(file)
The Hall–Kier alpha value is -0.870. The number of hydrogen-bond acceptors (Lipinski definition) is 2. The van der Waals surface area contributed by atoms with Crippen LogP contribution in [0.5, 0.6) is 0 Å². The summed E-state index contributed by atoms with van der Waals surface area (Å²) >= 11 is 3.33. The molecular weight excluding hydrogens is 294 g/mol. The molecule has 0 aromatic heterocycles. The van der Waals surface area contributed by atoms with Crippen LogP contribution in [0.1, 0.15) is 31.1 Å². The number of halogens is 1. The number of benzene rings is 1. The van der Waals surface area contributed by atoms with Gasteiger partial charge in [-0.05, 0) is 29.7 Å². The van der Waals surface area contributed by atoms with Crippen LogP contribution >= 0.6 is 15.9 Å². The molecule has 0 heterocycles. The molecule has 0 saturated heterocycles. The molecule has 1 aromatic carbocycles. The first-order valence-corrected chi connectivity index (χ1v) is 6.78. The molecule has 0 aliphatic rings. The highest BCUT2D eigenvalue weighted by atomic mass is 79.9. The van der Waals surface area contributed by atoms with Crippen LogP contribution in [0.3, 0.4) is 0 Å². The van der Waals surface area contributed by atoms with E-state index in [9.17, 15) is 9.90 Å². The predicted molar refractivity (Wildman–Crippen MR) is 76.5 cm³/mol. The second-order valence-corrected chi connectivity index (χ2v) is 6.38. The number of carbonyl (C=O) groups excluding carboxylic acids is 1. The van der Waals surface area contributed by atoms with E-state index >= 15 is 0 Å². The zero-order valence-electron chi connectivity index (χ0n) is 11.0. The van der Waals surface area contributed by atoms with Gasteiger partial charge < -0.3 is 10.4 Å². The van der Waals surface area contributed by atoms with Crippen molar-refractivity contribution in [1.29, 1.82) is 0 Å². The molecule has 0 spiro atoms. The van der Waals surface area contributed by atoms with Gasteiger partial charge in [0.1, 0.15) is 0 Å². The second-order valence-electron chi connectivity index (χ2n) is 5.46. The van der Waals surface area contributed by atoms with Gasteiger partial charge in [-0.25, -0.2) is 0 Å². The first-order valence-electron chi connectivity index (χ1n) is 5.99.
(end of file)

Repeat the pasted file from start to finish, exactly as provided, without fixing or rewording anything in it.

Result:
The Hall–Kier alpha value is -0.870. The number of hydrogen-bond acceptors (Lipinski definition) is 2. The van der Waals surface area contributed by atoms with Crippen LogP contribution in [0.5, 0.6) is 0 Å². The summed E-state index contributed by atoms with van der Waals surface area (Å²) >= 11 is 3.33. The molecular weight excluding hydrogens is 294 g/mol. The molecule has 0 aromatic heterocycles. The van der Waals surface area contributed by atoms with Crippen LogP contribution in [0.1, 0.15) is 31.1 Å². The number of halogens is 1. The number of benzene rings is 1. The van der Waals surface area contributed by atoms with Gasteiger partial charge in [-0.05, 0) is 29.7 Å². The van der Waals surface area contributed by atoms with Crippen LogP contribution >= 0.6 is 15.9 Å². The molecule has 0 heterocycles. The molecule has 0 saturated heterocycles. The molecule has 1 aromatic carbocycles. The first-order valence-corrected chi connectivity index (χ1v) is 6.78. The molecule has 0 aliphatic rings. The highest BCUT2D eigenvalue weighted by atomic mass is 79.9. The van der Waals surface area contributed by atoms with Crippen LogP contribution in [0.3, 0.4) is 0 Å². The van der Waals surface area contributed by atoms with E-state index in [9.17, 15) is 9.90 Å². The predicted molar refractivity (Wildman–Crippen MR) is 76.5 cm³/mol. The second-order valence-corrected chi connectivity index (χ2v) is 6.38. The number of carbonyl (C=O) groups excluding carboxylic acids is 1. The van der Waals surface area contributed by atoms with E-state index >= 15 is 0 Å². The zero-order valence-electron chi connectivity index (χ0n) is 11.0. The van der Waals surface area contributed by atoms with Gasteiger partial charge < -0.3 is 10.4 Å². The van der Waals surface area contributed by atoms with Crippen molar-refractivity contribution in [1.29, 1.82) is 0 Å². The molecule has 0 spiro atoms. The van der Waals surface area contributed by atoms with Gasteiger partial charge in [0.1, 0.15) is 0 Å². The second-order valence-electron chi connectivity index (χ2n) is 5.46. The van der Waals surface area contributed by atoms with Gasteiger partial charge in [-0.25, -0.2) is 0 Å². The first-order valence-electron chi connectivity index (χ1n) is 5.99.